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Teaching Movement Patterns: ATU

Teaching Movement Patterns: ATU

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$63.20 USD

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3. Enjoy!

    Ebook

    This custom ebook includes chapters from Games for Motor Learning; Life Span Motor Development, Seventh Edition; and Motor Learning and Performance, Sixth Edition. It has been designed for students taking the course Methods of Teaching Movement Patterns and Activities for Children (PE 3103) at Arkansas Tech University.

    Audience

    Custom ebook for students taking the course Methods of Teaching Movement Patterns and Activities for Children (PE 3103) at Arkansas Tech University.

    Table of Contents

    Schema Theory, Cooperative Learning, and Brain Research
    From Games for Motor Learning

    Cooperative Learning
    From Games for Motor Learning

    Brain Research on Emotions and Learning
    From Games for Motor Learning

    Fundamental Concepts
    From Life Span Motor Development, Seventh Edition

    Early Motor Development
    From Life Span Motor Development, Seventh Edition

    Development of Human Locomotion
    From Life Span Motor Development, Seventh Edition

    Development of Ballistic Skills
    From Life Span Motor Development, Seventh Edition

    Development of Manipulative Skills
    From Life Span Motor Development, Seventh Edition

    Physical Growth, Maturation, and Aging
    From Life Span Motor Development, Seventh Edition

    Development and Aging of Body Systems
    From Life Span Motor Development, Seventh Edition

    Attention and Performance
    From Motor Learning and Performance, Sixth Edition

    Principles of Speed, Accuracy, and Timing
    From Motor Learning and Performance, Sixth Edition

    The Motor Learning Process
    From Motor Learning and Performance, Sixth Edition

    Organizing and Scheduling Practice
    From Motor Learning and Performance, Sixth Edition

    Augmented Feedback
    From Motor Learning and Performance, Sixth Edition

    Author

    Ronald Dienstmann, ME, is a physical education teacher in Topsfield, Massachusetts. Mr. Dienstmann has been teaching for over 25 years and coached for over 10 years. A native of Brazil, he spent 10 years working with a Brazilian professor who is a prominent children’s swimming education expert. Mr. Dienstmann’s work with that professor spurred his interest in the research on emotions and learning and on the schema theory of discrete motor skill learning, which led to the creation of this book.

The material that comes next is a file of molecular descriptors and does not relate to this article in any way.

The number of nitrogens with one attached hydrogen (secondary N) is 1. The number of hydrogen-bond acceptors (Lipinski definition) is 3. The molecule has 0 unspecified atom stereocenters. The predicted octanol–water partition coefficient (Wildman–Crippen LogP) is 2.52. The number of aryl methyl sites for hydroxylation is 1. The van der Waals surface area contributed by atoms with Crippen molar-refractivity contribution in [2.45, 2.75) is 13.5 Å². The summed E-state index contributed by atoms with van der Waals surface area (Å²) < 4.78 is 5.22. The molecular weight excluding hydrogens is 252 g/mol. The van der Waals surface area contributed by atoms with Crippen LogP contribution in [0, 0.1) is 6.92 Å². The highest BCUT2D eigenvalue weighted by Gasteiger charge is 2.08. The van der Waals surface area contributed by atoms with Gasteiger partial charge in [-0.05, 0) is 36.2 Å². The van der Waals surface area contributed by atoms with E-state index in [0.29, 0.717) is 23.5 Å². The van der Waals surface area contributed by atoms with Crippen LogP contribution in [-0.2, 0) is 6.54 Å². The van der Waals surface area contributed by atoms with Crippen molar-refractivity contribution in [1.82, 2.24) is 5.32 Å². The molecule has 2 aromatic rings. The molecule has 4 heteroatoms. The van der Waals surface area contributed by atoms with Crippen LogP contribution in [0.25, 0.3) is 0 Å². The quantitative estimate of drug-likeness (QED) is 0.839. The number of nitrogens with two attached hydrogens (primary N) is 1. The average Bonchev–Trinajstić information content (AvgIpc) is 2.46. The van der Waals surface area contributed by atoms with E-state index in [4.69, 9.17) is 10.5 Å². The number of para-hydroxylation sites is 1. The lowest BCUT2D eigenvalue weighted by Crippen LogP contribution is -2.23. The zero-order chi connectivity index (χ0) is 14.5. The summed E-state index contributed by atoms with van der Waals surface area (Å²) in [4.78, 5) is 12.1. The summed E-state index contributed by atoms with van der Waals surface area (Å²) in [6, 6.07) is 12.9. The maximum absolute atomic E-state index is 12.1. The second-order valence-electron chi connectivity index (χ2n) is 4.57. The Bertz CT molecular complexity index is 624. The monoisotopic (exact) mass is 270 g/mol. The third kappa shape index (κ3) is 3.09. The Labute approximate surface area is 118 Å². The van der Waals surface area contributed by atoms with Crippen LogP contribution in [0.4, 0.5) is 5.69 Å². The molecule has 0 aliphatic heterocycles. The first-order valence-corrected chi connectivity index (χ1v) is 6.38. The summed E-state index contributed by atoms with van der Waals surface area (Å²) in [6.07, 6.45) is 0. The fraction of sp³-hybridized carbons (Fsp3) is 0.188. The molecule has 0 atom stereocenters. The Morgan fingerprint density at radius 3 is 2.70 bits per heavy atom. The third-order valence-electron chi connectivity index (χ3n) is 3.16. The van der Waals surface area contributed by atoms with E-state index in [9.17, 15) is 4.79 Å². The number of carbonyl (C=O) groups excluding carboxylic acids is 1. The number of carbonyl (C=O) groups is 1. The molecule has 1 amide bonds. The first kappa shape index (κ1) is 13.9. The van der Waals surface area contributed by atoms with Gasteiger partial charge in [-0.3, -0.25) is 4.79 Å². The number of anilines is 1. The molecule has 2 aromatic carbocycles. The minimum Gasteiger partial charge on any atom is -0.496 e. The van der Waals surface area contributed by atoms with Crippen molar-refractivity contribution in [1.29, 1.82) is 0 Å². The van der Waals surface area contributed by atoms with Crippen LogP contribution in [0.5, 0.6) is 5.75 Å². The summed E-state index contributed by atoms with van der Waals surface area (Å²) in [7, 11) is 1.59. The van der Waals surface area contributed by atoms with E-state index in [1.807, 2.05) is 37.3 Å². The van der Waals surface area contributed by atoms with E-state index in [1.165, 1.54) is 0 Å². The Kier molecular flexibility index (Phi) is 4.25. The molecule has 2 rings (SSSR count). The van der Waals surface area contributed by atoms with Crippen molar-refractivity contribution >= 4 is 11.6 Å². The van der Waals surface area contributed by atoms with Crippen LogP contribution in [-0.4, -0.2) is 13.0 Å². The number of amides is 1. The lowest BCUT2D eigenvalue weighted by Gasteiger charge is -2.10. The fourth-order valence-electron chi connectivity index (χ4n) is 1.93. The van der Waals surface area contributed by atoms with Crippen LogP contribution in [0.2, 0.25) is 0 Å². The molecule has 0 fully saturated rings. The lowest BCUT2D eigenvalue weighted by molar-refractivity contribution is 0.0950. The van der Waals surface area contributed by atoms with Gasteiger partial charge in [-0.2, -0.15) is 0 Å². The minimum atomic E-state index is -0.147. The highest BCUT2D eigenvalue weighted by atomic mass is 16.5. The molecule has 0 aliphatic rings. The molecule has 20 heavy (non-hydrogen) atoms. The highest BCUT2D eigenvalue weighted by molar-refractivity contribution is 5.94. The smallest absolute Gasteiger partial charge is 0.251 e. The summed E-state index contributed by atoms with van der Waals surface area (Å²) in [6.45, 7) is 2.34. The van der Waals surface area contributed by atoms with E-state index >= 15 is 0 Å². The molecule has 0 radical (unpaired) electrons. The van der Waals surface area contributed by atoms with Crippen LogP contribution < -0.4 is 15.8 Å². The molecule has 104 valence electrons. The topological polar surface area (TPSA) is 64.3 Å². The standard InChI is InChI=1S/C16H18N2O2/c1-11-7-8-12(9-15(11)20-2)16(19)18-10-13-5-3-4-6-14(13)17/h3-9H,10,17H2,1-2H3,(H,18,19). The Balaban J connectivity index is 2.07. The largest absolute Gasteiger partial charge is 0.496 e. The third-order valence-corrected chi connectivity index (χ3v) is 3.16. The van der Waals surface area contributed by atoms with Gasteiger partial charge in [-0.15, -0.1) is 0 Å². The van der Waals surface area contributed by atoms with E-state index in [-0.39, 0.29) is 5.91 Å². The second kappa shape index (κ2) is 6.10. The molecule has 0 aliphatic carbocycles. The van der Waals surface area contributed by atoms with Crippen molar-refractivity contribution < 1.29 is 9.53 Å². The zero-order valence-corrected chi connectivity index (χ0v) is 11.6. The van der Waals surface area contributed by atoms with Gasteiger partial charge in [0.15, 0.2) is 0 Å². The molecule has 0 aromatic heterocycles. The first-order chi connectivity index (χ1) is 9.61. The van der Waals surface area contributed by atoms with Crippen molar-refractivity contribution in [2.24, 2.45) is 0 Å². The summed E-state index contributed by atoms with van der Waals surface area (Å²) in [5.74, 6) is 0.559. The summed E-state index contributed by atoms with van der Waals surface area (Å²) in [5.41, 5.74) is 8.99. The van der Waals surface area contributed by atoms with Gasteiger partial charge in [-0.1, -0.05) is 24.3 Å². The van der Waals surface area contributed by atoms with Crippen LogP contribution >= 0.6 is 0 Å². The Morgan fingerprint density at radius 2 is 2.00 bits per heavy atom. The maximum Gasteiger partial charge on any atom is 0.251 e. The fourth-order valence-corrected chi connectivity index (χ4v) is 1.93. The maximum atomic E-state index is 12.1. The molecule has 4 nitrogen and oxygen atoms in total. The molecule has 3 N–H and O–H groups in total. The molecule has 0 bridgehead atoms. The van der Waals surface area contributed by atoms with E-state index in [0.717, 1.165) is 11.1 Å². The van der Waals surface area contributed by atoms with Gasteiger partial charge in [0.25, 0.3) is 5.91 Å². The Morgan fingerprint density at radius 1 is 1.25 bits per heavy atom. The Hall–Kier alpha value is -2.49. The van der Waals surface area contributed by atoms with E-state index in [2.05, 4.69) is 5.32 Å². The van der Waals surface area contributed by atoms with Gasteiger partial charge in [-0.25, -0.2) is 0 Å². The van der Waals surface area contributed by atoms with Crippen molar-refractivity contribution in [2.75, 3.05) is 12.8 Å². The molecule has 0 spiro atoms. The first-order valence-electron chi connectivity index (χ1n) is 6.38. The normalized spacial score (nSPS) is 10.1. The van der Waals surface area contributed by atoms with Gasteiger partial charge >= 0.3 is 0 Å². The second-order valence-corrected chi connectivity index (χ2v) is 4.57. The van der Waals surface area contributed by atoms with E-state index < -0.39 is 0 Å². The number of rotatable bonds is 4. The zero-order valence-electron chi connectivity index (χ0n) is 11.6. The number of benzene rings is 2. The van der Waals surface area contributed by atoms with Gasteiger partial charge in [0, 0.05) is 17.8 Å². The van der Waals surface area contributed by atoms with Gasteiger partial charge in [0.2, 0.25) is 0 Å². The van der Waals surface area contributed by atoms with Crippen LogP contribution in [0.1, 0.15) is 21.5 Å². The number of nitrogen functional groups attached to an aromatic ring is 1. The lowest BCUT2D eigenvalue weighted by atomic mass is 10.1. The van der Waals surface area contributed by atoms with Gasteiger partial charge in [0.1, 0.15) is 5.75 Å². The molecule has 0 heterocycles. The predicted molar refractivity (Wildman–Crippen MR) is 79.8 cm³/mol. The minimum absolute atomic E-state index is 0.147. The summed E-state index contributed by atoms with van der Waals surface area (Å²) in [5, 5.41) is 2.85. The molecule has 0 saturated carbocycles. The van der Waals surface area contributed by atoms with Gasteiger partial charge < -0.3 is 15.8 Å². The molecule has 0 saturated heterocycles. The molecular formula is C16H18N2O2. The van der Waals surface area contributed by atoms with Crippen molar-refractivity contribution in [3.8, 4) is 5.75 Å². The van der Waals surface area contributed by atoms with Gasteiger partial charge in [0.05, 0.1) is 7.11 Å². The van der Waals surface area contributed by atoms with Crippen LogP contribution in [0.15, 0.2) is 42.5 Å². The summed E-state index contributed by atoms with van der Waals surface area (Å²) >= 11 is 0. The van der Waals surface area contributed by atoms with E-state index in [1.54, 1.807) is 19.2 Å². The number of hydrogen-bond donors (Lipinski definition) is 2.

In his leisure time, Mr. Dienstmann enjoys long-distance biking, reading philosophy, and listening to classical music.

    Kathleen M. Haywood, PhD, is a professor emerita at the University of Missouri at St. Louis, where she has researched life span motor development and taught courses in motor behavior and development, sport psychology, and biomechanics. She earned her PhD in motor behavior from the University of Illinois at Urbana-Champaign in 1976.

    Haywood is a fellow of the National Academy of Kinesiology and the Research Consortium of the Society for Health and Physical Education (SHAPE America). She is also a recipient of SHAPE America’s Mabel Lee Award. Haywood has served as president of the North American Society for the Psychology of Sport and Physical Activity and as chairperson of the Motor Development Academy of SHAPE America.

    Haywood is also the coauthor of four editions of Archery: Steps to Success and of Teaching Archery: Steps to Success, published by Human Kinetics. She resides in Saint Charles, Missouri, and in her free time enjoys fitness training, tennis, and dog training.

    Nancy Getchell, PhD, is a professor at the University of Delaware in Newark. For nearly 30 years, Getchell has investigated developmental motor control and coordination in children with and without disabilities. Her current research focus is on brain/behavior relationships in children with developmental coordination disorder and other conditions. She teaches courses in motor development, motor control and learning, research methods, and women in sport.